by Joseph George
Another week, another airline has a critical information system go down, stranding thousands of travellers and making a big splash in the news. If you think these incidents seem to be happening with increasing frequency, you are right.
Technology is no longer simply used to improve efficiency and increase performance in the airline industry; it is now fundamental to how these businesses operate. If that technology fails, an airline doesn’t just slow down, it comes to a full stop. While this is not unique to the airline industry, the difference is that system outages are highly visible, highlighting the importance of investing in resilient and quickly recoverable technology and systems.
In addressing this, airlines need to build production resiliency and DR plans by application tier, focusing on the business and customer impact of each system. The most recent Delta outages impacted websites, mobile apps, and airport departure screens. Are these considered critical applications? Are the application dependencies understood and managed? I’m not much of an expert in airlines (though goodness knows I spend enough time on planes that I ought to be), but I do know something about fully recoverable and highly resilient production systems.
The more critical the system, the more important is it to have multiple plans in place in case Plan A or Plan B fails. In the case of Delta last August, a minor problem became a major disruption when a power outage hit and it turned out that 300 of Delta’s 7,000 servers weren’t connected to the backup power system, causing thousands of cancelled flights. What happens when the failover fails?
More and more, airlines need to look beyond just Plan A/Plan B. No doubt, Plan A starts with building production resiliency into the application itself, so that it is resilient to common infrastructure problems. Plan B might include failover to a standby system with minimal loss of data or delay. In this day of ransomware and data compromises/corruption, it’s becoming increasingly clear that companies also need a Plan C that enables them to recover from replicated backups at a remote location where that data is properly isolated.
Finally, I sometimes wonder how often airlines truly test their disaster recovery plans. A plan that isn’t tested regularly is likely to be out of date as the systems, people, and processes change over time. You need to build muscle memory in your organisation for what to do and, more importantly, who does it.
Here is a quick checklist that airlines can use to assess their risk of having a “full stop”” systems outage.
- When did you do your last application tiering and business impact analysis? How often do you do this?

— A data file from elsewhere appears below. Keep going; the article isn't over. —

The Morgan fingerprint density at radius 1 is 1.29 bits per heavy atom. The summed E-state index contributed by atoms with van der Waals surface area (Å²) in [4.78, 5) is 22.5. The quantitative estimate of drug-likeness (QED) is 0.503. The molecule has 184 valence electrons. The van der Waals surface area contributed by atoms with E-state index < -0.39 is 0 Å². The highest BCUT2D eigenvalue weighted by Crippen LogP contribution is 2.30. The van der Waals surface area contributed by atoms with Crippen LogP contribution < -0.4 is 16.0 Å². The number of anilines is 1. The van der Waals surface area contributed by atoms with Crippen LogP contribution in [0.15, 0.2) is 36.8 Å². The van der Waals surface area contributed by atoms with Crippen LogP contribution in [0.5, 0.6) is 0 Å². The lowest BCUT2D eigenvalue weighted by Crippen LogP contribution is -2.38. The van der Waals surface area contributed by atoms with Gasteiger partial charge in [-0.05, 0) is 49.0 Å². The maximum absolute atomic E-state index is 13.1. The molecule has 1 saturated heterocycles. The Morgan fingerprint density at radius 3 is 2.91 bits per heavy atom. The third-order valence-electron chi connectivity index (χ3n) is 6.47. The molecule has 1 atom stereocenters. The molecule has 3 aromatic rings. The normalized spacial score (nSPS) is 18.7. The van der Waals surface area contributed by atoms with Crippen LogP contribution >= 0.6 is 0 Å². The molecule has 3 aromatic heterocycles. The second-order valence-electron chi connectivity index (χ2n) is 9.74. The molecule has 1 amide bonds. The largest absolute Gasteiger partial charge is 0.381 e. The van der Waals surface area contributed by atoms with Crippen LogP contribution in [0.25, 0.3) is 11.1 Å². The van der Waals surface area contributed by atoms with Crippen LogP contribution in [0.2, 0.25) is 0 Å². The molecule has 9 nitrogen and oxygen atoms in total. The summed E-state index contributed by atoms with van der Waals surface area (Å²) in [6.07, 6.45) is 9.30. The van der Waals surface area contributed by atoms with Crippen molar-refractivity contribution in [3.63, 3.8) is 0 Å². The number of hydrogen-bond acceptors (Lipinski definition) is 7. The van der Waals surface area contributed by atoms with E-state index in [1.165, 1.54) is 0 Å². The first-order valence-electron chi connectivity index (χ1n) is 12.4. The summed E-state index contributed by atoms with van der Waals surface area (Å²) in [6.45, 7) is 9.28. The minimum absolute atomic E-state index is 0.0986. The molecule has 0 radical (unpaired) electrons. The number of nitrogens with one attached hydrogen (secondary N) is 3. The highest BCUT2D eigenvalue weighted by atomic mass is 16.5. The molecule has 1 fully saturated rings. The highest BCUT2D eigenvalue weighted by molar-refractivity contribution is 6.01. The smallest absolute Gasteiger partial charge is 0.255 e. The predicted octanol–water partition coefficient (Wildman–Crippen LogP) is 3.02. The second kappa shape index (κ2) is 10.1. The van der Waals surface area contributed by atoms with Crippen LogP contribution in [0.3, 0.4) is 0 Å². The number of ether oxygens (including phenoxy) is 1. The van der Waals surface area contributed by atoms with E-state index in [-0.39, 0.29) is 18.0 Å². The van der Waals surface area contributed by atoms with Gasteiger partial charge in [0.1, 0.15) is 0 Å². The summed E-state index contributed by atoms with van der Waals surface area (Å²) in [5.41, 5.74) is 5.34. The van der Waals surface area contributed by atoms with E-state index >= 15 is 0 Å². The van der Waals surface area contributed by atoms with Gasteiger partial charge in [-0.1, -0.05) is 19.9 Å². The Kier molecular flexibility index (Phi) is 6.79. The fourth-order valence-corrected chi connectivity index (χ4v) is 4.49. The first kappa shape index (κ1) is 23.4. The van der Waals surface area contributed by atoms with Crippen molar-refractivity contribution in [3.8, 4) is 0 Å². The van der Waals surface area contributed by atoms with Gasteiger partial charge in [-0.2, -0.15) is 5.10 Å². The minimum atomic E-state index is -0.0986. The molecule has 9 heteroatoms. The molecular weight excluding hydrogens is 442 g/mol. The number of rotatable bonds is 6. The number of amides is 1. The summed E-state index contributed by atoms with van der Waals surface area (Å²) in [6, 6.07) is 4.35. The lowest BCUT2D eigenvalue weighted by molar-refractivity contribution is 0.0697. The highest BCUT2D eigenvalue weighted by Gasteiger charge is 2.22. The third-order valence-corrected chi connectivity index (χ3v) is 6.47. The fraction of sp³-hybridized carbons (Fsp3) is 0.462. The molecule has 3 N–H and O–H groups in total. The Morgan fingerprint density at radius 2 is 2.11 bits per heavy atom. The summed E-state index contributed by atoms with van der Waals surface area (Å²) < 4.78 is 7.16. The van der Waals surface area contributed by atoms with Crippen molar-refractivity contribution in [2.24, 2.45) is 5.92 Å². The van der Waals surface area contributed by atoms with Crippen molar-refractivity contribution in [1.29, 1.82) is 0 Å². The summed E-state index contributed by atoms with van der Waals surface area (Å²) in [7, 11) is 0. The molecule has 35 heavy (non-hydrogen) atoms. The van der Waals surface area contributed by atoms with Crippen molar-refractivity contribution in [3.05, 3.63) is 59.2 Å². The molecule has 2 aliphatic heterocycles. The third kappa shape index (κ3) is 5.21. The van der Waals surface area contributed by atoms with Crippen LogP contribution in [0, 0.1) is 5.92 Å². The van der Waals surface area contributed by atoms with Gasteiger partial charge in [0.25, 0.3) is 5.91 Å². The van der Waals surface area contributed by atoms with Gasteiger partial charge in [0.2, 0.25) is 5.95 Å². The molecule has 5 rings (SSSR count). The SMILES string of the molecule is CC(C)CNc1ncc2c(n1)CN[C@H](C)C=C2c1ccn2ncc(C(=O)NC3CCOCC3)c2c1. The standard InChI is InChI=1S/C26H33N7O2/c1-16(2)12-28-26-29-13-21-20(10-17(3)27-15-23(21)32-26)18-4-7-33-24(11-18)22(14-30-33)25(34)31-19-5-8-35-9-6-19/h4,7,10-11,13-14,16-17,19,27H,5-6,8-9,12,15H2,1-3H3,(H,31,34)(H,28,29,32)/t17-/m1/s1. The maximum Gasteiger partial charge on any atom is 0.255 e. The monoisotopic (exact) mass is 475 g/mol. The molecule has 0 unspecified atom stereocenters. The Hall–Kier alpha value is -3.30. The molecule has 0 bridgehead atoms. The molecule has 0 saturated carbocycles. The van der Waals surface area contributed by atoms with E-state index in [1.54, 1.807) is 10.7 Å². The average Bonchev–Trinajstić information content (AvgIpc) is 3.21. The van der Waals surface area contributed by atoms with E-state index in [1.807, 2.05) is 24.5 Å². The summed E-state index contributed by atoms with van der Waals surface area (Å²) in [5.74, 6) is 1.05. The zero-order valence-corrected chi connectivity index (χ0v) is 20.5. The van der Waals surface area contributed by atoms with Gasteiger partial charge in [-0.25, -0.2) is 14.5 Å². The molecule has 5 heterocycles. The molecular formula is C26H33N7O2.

- How do you categorise systems such as those that drive websites/ mobile apps/ airport departure screens- are they considered mission critical? Important?
- How do you manage the complexity of application interdependencies and update those with change?
- [Plan A] What applications are considered mission critical and have production resiliency – high availability / fault tolerance / load balancing – built in?
- [Plan B] What are considered Tier 2 / Tier 3? What are your application recovery time objectives (RTOs) and recovery point objectives (RPOs)?
- [Plan C] What are your DR plans in the event of a production site being reduced to rubble by a major disaster? What are the plans around replication of offsite data? How quickly could applications be brought up in that scenario? What about in the scenario of a malware attack or data compromise/ corruption? Do you have isolated copies of your data that the malware/ corruption does not get propagated to?
- How often do you update and test your DR plans? What success do you have with your DR testing? What percent of your apps do you test?
What percent is your IT budget of total revenue costs? What percent of your IT budget is spent on production resiliency/ modernisation/ DR? Are you underinvesting?
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Joseph George, Vice President of Product Management at Sungard AS, joined the company in September 2013. He is responsible for product management for the Recovery as a Service (RaaS) portfolio as well as Managed Hosting. He is a highly experienced technology product management leader, strong understanding of technology, extensive business management experience and proven analytical skills.
Previously George was with NetIQ, a global enterprise software company, for almost eight years in various business management roles. Most recently, he served as Director of Business Operations & Program Management for all products, prior to which he led the Application and Performance Management product management team. Before joining NetIQ, George held several product management and engineering positions with IBM /Tivoli over a seven-year period. Prior to that, George worked in various engineering roles at Nortel Networks, Texas Instruments and Wiltel/Worldcom.
Joseph George holds a Master of Business Administration (MBA) degree from The University of Texas at Austin – The McCombs School of Business, a Master of Science (MS) degree from Mississippi State University and a Bachelor of Technology degree from the University of Kerala, India. He holds several patents and is a frequent author of technical articles and blogs for CIO and Forbes.com.